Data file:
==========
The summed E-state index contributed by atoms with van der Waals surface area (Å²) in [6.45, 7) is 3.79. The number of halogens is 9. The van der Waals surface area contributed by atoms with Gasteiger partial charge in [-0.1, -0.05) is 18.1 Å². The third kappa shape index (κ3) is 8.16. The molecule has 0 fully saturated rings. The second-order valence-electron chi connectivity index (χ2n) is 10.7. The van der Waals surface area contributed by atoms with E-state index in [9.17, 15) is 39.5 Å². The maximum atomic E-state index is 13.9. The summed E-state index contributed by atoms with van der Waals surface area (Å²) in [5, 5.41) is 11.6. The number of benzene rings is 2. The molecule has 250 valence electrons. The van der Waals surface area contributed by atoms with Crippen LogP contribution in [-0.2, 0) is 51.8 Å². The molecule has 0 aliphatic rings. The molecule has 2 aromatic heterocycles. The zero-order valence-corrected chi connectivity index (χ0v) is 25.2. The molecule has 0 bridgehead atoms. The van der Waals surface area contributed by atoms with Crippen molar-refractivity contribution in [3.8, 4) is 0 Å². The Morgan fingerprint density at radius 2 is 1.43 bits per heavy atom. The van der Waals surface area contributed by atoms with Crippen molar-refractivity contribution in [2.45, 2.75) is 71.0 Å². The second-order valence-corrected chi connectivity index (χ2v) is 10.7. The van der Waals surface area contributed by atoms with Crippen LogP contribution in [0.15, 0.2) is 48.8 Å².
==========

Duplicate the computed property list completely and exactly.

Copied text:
The summed E-state index contributed by atoms with van der Waals surface area (Å²) in [6.45, 7) is 3.79. The number of halogens is 9. The van der Waals surface area contributed by atoms with Gasteiger partial charge in [-0.1, -0.05) is 18.1 Å². The third kappa shape index (κ3) is 8.16. The molecule has 0 fully saturated rings. The second-order valence-electron chi connectivity index (χ2n) is 10.7. The van der Waals surface area contributed by atoms with E-state index in [9.17, 15) is 39.5 Å². The maximum atomic E-state index is 13.9. The summed E-state index contributed by atoms with van der Waals surface area (Å²) in [5, 5.41) is 11.6. The number of benzene rings is 2. The molecule has 250 valence electrons. The van der Waals surface area contributed by atoms with Crippen LogP contribution in [-0.2, 0) is 51.8 Å². The molecule has 0 aliphatic rings. The molecule has 2 aromatic heterocycles. The zero-order valence-corrected chi connectivity index (χ0v) is 25.2. The molecule has 0 bridgehead atoms. The van der Waals surface area contributed by atoms with Crippen molar-refractivity contribution in [3.8, 4) is 0 Å². The Morgan fingerprint density at radius 2 is 1.43 bits per heavy atom. The van der Waals surface area contributed by atoms with Crippen molar-refractivity contribution in [2.45, 2.75) is 71.0 Å². The second-order valence-corrected chi connectivity index (χ2v) is 10.7. The van der Waals surface area contributed by atoms with Crippen LogP contribution in [0.15, 0.2) is 48.8 Å².